The real test is still to come when the shares of the two companies start trading on the public markets today. Since Lyft went public two weeks ago, its shares have fallen about 17 percent. The Economist argues that the big question on investors’ minds is whether these companies (Zoom excepted) can ever make money.
It’s Mueller time
Perhaps this year’s most anticipated event in Washington starts at 9:30 a.m. Eastern, when Attorney General William Barr says he’ll unveil a redacted version of Robert Mueller’s report. Here are some things to expect:
The White House already knows some of the findings, because the Justice Department shared details with President Trump’s team, the NYT reports. That has enabled the White House to prepare a speedy rebuttal, but raises questions about whether the Justice Department acted appropriately.
The report will be “lightly” redacted, the WaPo reports. It’s expected to lay out a blow-by-blow account of potential obstruction of justice by the president, including analyses of tweets, private threats and more. (The special counsel himself declined to offer a conclusion on whether Mr. Trump broke the law.)
It will be delivered to Congress on CDs. Yes, in 2019. The information will then be posted on the special counsel’s website sometime after noon.
Expect publishers to rush out physical copies of Mr. Mueller’s tome. Pity the typesetters who have to deal with the redactions. And Amazon is expected to start on an audiobook version as soon as there’s something to read aloud.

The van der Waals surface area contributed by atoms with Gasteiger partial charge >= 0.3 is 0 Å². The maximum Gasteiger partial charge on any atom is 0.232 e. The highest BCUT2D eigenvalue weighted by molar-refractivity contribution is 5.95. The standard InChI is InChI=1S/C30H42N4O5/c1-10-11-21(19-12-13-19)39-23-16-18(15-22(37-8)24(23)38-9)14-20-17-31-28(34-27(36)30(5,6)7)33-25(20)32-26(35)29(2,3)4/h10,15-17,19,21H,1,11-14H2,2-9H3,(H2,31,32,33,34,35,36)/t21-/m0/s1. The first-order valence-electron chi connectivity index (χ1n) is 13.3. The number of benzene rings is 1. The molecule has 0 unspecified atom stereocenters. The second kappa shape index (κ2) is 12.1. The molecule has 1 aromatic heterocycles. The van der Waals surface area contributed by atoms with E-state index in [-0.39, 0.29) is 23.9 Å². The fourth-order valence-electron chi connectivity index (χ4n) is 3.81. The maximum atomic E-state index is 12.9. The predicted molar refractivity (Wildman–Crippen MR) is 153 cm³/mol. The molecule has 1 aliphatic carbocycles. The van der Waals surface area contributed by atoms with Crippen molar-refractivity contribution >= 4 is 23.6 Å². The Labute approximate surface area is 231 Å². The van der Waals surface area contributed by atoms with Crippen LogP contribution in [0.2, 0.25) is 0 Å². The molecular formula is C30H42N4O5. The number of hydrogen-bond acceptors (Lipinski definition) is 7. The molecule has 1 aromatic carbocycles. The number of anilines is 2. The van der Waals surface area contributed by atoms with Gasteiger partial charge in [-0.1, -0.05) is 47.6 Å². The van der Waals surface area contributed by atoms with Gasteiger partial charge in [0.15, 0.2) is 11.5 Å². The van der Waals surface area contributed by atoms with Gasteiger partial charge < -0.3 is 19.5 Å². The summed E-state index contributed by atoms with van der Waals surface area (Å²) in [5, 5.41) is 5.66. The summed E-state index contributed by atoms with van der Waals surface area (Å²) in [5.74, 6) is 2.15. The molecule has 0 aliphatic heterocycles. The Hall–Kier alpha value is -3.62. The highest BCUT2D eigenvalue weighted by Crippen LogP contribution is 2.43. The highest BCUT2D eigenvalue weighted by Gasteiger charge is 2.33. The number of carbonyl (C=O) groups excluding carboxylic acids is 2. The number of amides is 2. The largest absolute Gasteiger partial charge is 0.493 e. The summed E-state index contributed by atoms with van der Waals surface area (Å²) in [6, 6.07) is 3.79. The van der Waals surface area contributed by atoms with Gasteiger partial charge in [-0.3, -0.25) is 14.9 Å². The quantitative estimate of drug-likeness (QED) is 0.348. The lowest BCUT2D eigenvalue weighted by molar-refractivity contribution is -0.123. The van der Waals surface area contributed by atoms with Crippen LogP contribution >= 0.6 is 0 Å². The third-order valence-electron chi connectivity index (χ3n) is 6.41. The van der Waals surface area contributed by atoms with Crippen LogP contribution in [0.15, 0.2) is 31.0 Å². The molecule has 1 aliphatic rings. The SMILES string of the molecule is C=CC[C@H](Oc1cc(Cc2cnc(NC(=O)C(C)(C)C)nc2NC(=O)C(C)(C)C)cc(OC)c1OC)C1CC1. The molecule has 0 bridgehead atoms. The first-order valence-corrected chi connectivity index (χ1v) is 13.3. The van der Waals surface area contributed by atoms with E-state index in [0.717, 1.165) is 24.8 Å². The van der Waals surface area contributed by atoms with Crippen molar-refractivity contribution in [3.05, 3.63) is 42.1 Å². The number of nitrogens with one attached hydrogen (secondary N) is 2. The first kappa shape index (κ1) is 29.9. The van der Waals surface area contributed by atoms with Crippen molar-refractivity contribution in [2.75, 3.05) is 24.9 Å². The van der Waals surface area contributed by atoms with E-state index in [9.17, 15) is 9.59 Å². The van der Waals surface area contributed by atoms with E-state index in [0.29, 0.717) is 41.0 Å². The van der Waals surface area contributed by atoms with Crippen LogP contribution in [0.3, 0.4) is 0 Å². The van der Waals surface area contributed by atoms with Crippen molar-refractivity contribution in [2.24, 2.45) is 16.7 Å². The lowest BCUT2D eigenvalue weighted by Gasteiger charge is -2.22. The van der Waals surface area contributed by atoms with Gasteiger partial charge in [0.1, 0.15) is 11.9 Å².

Is inflation dead?
Did central banks kill inflation off with high interest rates? Did weak economies cause it to shrivel away? Or is it just hiding? Peter Coy of Bloomberg Businessweek went hunting for answers.
• While hyperinflation is destructive, a little inflation “greases the wheels of commerce,” Mr. Coy writes. It gives the appearance of rising wages and helps central banks encourage borrowing by cutting rates.
• “The Fed has repeatedly missed the target it set in January 2012 of 2 percent annual change in the price index for personal consumption expenditures. Once you strip out volatile food and energy prices, inflation by that measure has reached 2 percent just one month (July 2018) in the past seven years.”
• “Researchers are finding that low inflation is in large part a consequence of globalization or automation or deunionization — or a combination of all three — which undermine workers’ power to bargain for higher wages.”
• “In other words, the capitalists killed inflation.”
• There is no single obvious way to revive inflation, though aggressive fiscal policy might help. But even in countries where that’s possible, Mr. Coy writes, there’s no apparent political will for that, so the situation could persist for at least a decade.
The U.S. whacks another Chinese telecom giant
The chairman of the F.C.C., Ajit Pai, said yesterday that he would oppose China Mobile’s application to provide cell service in the U.S., Cecilia Kang of the NYT reports.